The kind of motivation released in the territory through MISSION2000 did not diminish with the elevation of the Raders to international leadership. Each territorial commander following Rader built on that campaign. Commissioner Peter Chang’s work in People Count! recognized the need for skilled discipleship in the growth period, and Commissioner David Edwards’ awareness that our need for growth won’t stop as the bell tolls on the year 2000 inspired a strategic plan which has resulted in the VISION2000 program.

Another kind of poverty

Rader’s commitment to a worldwide mission in no way has excluded those parts of the globe which embrace western culture. In a Los Angeles Times interview with Larry B Stammer, the journalist noted: “In his five years as the worldwide leader of the Salvation Army, General Paul A. Rader has seen the horrors of wars in the Balkans and abject poverty in Africa and South America.”

“But as he nears the end of his term as the first (native born) American to lead the 134-year old Christian evangelical organization, Rader said the most profound impoverishment is to be found in the wealthy countries of the West–“a great emptiness and longing for meaning and purpose.”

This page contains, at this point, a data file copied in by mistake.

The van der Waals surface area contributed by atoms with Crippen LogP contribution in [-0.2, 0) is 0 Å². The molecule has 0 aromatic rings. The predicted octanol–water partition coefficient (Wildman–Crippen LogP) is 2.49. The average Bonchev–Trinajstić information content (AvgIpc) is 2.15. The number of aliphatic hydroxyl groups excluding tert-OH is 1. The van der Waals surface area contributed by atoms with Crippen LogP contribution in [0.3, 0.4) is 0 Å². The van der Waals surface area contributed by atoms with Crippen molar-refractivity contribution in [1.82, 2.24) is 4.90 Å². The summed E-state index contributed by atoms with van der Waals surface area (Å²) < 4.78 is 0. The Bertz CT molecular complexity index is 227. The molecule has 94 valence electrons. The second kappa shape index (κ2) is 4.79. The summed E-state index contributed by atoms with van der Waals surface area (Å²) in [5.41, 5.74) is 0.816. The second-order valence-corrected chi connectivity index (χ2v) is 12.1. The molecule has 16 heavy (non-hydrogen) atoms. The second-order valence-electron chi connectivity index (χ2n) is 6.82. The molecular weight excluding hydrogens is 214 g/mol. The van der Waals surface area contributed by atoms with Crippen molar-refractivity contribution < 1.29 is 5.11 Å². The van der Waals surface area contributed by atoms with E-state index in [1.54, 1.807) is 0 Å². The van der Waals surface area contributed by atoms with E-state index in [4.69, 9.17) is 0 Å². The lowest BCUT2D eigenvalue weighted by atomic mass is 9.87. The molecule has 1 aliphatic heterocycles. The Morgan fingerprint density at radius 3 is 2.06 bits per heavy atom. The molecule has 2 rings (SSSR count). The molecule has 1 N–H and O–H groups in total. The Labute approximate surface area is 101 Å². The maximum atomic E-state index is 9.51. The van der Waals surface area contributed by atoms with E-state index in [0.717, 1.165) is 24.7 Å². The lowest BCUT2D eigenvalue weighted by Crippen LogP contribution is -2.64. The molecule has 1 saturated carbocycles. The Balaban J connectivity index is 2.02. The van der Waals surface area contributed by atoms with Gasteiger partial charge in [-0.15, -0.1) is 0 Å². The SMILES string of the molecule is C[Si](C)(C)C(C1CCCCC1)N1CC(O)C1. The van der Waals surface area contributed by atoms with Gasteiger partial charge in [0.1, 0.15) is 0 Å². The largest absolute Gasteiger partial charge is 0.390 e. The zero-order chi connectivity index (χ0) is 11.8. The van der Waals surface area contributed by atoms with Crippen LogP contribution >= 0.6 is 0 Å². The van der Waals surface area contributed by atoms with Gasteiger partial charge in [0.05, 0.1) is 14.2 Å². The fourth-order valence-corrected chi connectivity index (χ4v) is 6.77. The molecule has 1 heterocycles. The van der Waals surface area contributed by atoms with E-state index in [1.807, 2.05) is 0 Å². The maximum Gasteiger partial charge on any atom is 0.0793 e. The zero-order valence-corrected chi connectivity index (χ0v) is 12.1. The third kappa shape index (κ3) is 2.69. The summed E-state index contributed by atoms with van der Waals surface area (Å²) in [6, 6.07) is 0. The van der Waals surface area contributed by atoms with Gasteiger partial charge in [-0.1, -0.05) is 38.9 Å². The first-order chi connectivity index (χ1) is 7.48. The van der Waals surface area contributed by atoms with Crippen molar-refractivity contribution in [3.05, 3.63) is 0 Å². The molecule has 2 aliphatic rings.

Rader stated: “In terms of spirituality, we are by comparison impoverished people in the West, and that impoverishment is deepening as we enrich ourselves to almost unseemly levels in view of the countries of the world that live in abject poverty.”

Dealing with identity issues.

On assuming responsibility as international leader of the Army, Rader stated one of his major priorities was to “clarify our identity–to be seen as an evangelical part of the universal Christian church.” Rader noted that he had grown up as an American Salvationist in an era when charitable giving was accomplished in a federated way through such organizations as the United Way. “In that setting,” Rader said, “the Army felt a responsibility to maintain a rather low profile for our spiritual ministries. The assumption was that the public was willing to support our community but was not particularly interested in our spiritual motivation.”

“That picture has now changed,” Rader stated. “We are now far more forthcoming about who we are and what motivates us, about the holistic nature of our ministry to people.” Rader went on to note that faith based charities in the United States now receive a measure of protection through national legislation, and that the Army, over the past five years, has been the number one charity in America. “We have begun to come to terms with our ecclesial function–that we are the church home of upwards of two million people in the world.” His point was clear. Making our Christian motivation evident to people has not lessened their support of our programs. It has only increased that support.

Rader said that when he was commissioned, the word “church” was not in common usage when referring to the Army. “That has changed,” he stated. “Now we are in a significant period where we are coming to terms with these kinds of issues.”